I got an email from a friend of mine in Colorado Territory with the following story that reminds me that no matter how smart you are, there is someone out there likely to be a lot more clever. I've heard some fun stories from locals of dealing with trespassers, so the following doesn't sound like too much of a stretch. I can almost imagine my farming neighbors in the following situation, and suppose this is old information among rural folks, but for those of us uninformed people in the area...
A big city lawyer went pheasant hunting in rural Nebraska. He shot and dropped a bird, but it fell into a farmer's field on the other side of a fence.
As the lawyer climbed over the fence, an elderly farmer drove up on his tractor and asked him what he was doing.
The litigator responded, 'I shot a pheasant and it fell onto this field, and now I'm going to retrieve it.'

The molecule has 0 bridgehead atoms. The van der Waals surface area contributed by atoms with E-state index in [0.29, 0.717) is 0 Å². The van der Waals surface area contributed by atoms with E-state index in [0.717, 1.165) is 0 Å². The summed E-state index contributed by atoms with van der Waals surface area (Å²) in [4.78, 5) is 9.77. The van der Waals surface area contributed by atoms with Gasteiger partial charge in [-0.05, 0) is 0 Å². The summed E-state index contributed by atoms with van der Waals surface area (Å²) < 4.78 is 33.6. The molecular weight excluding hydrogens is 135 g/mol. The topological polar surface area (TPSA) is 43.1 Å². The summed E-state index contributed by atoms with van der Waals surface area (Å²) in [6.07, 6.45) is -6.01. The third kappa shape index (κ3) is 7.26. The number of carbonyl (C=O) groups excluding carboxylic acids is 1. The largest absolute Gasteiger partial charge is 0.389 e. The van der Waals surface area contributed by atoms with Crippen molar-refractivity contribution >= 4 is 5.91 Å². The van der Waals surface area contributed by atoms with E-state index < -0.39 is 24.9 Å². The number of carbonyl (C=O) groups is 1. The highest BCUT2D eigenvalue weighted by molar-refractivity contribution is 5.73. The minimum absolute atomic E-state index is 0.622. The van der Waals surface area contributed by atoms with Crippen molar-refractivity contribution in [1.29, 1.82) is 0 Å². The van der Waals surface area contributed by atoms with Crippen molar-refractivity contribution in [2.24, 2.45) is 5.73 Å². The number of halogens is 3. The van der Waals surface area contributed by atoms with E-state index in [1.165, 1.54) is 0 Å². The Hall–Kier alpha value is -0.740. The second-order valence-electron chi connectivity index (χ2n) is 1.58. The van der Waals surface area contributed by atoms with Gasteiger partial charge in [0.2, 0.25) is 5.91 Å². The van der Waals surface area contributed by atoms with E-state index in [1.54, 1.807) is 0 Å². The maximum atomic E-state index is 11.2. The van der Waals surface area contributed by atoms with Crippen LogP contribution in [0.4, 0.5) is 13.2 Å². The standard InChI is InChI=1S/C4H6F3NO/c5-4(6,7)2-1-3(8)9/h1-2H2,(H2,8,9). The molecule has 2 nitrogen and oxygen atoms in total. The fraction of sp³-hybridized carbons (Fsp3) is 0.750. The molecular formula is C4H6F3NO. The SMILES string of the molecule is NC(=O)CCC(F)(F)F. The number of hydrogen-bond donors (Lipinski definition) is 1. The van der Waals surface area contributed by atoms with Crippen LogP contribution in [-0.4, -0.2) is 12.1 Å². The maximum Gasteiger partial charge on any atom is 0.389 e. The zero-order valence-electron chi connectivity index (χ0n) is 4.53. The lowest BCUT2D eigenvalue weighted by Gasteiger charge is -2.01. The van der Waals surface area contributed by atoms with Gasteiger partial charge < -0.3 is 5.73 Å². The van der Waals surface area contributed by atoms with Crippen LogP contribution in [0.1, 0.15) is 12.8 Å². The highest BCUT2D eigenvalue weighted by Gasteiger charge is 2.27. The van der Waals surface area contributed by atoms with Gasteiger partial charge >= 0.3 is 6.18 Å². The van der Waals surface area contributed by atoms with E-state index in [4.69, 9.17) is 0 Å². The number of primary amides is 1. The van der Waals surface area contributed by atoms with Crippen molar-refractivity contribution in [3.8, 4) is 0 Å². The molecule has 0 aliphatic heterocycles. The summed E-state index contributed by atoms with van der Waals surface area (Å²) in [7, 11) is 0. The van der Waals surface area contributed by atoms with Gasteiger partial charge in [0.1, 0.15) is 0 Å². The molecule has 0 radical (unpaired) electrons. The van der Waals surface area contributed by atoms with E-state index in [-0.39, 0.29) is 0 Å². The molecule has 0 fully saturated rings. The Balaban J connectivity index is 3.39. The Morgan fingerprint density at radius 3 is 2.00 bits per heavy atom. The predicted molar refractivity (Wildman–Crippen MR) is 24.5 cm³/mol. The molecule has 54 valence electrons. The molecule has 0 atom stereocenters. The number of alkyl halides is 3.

The old farmer replied, 'This is my property, and you are not coming over here.'
The indignant lawyer said, 'I am one of the best trial attorneys in the United States and if you don't let me get that pheasant, I'll sue you and take everything you own.'
The old farmer smiled and said, 'Apparently, you don't know how we settle disputes in Western Nebraska. We settle small disagreements with the 'Three Kick Rule.''
The lawyer asked, 'What is the 'Three Kick Rule?'
The Farmer replied, 'Well, because the dispute occurs on my land, I get to go first. I kick you three times and then you kick me three times and so on back and forth until someone gives up.'
The attorney quickly thought about the proposed contest and decided that he could easily take the old farmer.
He agreed to abide by the local custom.
The old farmer slowly climbed down from the tractor and walked up to the attorney.
His first kick planted the toe of his heavy steel toed work boot into the lawyer's ankle that dropped him to his knees.
His second kick to the midriff sent the lawyer to all fours and his third sent him face-first into a fresh cow pie.
The lawyer summoned every bit of his will and managed to get to his feet.
Wiping his face with the arm of his jacket, he said, 'Okay, you old codger. Now it's my turn.'
(I love this part)
The old farmer smiled and said , 'Na, I give up. You can have the bird.'